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Short story: Robin

My college’s literary magazine held a contest: the prompt was to write about a window washer named Robin. At the same time, my professor in the advanced composition class assigned us to write a story in which we adhered to strict sentence lengths: nothing longer than 16 words, the words must never be longer than two syllables, and every sentence must be at least 4 words longer or shorter than the last.

Naturally, I wrote one story that fit both criteria. Here it is.

(In the end, I revised it a bit, adding a few three-syllable words for clarity.)

 

Gray.

 

Robin

 

I lean against the thick metal rail, still angled forward to balance my rig. The chill September day funnels into my rear through the railing. But I don’t mind. My pails are dry; it’s break time. I hit a lever, and start moving up the sixty story building.

I like window washing. There’s no better excuse to peer into the lives of hundreds of strangers. Except maybe holding an audit.

The first forty floors are gray. Gray cubes grip gray men with great piles of grey papers. I can smell the inbound rain and my oily jeans, neither of which are gray. The windows filter; the seat of my pants conducts.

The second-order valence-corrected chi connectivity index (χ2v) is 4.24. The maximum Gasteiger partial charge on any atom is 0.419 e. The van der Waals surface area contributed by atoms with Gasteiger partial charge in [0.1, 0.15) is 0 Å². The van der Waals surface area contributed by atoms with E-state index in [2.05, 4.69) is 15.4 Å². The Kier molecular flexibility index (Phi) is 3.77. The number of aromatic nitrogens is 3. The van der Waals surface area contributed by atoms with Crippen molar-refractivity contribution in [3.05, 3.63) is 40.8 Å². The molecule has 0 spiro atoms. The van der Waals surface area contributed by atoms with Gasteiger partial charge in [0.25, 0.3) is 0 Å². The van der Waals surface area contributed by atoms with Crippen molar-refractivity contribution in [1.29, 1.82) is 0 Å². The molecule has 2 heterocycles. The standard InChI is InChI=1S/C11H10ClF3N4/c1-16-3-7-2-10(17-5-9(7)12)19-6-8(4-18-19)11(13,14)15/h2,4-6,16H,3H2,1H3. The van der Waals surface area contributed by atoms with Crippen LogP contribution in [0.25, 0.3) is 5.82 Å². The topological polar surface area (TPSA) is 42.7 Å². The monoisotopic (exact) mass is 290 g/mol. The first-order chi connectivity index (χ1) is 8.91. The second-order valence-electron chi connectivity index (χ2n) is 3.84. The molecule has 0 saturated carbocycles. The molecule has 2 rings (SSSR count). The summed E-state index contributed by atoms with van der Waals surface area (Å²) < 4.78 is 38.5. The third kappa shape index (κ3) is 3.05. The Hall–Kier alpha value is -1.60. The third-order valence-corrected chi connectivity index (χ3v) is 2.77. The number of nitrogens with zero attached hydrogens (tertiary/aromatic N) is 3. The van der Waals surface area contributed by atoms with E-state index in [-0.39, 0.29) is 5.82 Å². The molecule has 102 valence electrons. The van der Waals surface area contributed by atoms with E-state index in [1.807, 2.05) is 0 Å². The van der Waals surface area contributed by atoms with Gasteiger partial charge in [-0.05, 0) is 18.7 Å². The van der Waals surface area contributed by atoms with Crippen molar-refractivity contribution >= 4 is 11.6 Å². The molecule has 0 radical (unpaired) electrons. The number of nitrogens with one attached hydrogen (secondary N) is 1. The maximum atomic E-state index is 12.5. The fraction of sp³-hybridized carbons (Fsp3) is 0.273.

One worker looks up. He blinks like a lizard exposed to sun. His shirt is white and his shoes are black, but his hair is red. He stares ‘til I pull above him, maybe glad for the change of scene or maybe just tired. I’m already gone.

I knock gently against the glass every few feet. Strong wind. Inside, office drones huddle in clumps, breaking off only to scuttle into another group. Moving up. They get more frantic the higher up they are, it seems. Man. I don’t even have to look for the metaphors at this point.

There’s a swift switch at floor fifty, where the senior partners reside among dark leather and crimson carpets. My bay window view is of one man eyeing me from a floor-length painting. He’s got color – trophies, wine, and rows of antique books. Gray’s just in one spot. His head.

With the CEO below, I reach the next level of power. The building sentries. They scan screens and tap keys to survey and secure. Right now, they’re the most frantic. A big red light sputters. Panic.

I have only one story left. Almost safe. One man, a leader, sees me. He pauses. He throws a finger at me. He yells. Work, work, work: It’s clear to me that no one here takes the time to fully enjoy life. That’s why I like the window washer getup: normal art theft can get boring.

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